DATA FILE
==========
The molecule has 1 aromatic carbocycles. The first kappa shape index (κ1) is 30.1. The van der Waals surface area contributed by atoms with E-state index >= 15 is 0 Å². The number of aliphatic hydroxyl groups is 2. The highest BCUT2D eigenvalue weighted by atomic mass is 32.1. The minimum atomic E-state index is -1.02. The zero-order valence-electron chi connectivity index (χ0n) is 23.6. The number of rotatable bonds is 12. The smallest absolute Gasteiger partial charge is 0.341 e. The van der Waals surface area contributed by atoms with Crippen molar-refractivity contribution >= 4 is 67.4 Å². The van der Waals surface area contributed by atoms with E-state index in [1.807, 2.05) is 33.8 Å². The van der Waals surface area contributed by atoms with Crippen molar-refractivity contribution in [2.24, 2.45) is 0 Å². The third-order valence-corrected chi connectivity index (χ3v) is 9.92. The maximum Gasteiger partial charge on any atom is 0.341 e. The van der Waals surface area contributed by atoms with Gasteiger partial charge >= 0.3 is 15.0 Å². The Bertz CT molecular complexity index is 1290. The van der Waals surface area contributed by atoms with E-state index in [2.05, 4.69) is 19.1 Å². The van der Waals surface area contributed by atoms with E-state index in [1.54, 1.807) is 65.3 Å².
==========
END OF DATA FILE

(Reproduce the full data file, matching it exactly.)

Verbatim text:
The molecule has 1 aromatic carbocycles. The first kappa shape index (κ1) is 30.1. The van der Waals surface area contributed by atoms with E-state index >= 15 is 0 Å². The number of aliphatic hydroxyl groups is 2. The highest BCUT2D eigenvalue weighted by atomic mass is 32.1. The minimum atomic E-state index is -1.02. The zero-order valence-electron chi connectivity index (χ0n) is 23.6. The number of rotatable bonds is 12. The smallest absolute Gasteiger partial charge is 0.341 e. The van der Waals surface area contributed by atoms with Crippen molar-refractivity contribution >= 4 is 67.4 Å². The van der Waals surface area contributed by atoms with E-state index in [1.807, 2.05) is 33.8 Å². The van der Waals surface area contributed by atoms with Crippen molar-refractivity contribution in [2.24, 2.45) is 0 Å². The third-order valence-corrected chi connectivity index (χ3v) is 9.92. The maximum Gasteiger partial charge on any atom is 0.341 e. The van der Waals surface area contributed by atoms with Gasteiger partial charge >= 0.3 is 15.0 Å². The Bertz CT molecular complexity index is 1290. The van der Waals surface area contributed by atoms with E-state index in [2.05, 4.69) is 19.1 Å². The van der Waals surface area contributed by atoms with E-state index in [1.54, 1.807) is 65.3 Å².